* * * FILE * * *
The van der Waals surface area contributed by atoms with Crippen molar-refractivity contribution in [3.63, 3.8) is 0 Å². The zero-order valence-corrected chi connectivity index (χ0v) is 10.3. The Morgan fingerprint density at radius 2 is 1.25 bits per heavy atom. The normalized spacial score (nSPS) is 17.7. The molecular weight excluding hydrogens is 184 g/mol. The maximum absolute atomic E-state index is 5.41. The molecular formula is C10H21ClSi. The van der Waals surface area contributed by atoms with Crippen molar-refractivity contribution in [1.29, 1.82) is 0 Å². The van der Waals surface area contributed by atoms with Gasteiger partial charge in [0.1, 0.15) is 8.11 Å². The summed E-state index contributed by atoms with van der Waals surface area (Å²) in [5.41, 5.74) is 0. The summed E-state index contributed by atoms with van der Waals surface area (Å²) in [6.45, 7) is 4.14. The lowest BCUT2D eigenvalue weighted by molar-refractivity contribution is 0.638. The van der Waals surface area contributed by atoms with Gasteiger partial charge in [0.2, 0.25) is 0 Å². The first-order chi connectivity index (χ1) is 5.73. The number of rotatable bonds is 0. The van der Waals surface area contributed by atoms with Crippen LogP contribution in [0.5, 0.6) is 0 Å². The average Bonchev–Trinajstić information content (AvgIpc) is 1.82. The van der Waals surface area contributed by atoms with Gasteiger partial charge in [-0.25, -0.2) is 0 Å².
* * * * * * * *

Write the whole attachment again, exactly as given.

The van der Waals surface area contributed by atoms with Crippen molar-refractivity contribution in [3.63, 3.8) is 0 Å². The zero-order valence-corrected chi connectivity index (χ0v) is 10.3. The Morgan fingerprint density at radius 2 is 1.25 bits per heavy atom. The normalized spacial score (nSPS) is 17.7. The molecular weight excluding hydrogens is 184 g/mol. The maximum absolute atomic E-state index is 5.41. The molecular formula is C10H21ClSi. The van der Waals surface area contributed by atoms with Crippen molar-refractivity contribution in [1.29, 1.82) is 0 Å². The van der Waals surface area contributed by atoms with Gasteiger partial charge in [0.1, 0.15) is 8.11 Å². The summed E-state index contributed by atoms with van der Waals surface area (Å²) in [5.41, 5.74) is 0. The summed E-state index contributed by atoms with van der Waals surface area (Å²) in [6.45, 7) is 4.14. The lowest BCUT2D eigenvalue weighted by molar-refractivity contribution is 0.638. The van der Waals surface area contributed by atoms with Gasteiger partial charge in [0.2, 0.25) is 0 Å². The first-order chi connectivity index (χ1) is 5.73. The number of rotatable bonds is 0. The van der Waals surface area contributed by atoms with Crippen LogP contribution in [0.5, 0.6) is 0 Å². The average Bonchev–Trinajstić information content (AvgIpc) is 1.82. The van der Waals surface area contributed by atoms with Gasteiger partial charge in [-0.25, -0.2) is 0 Å².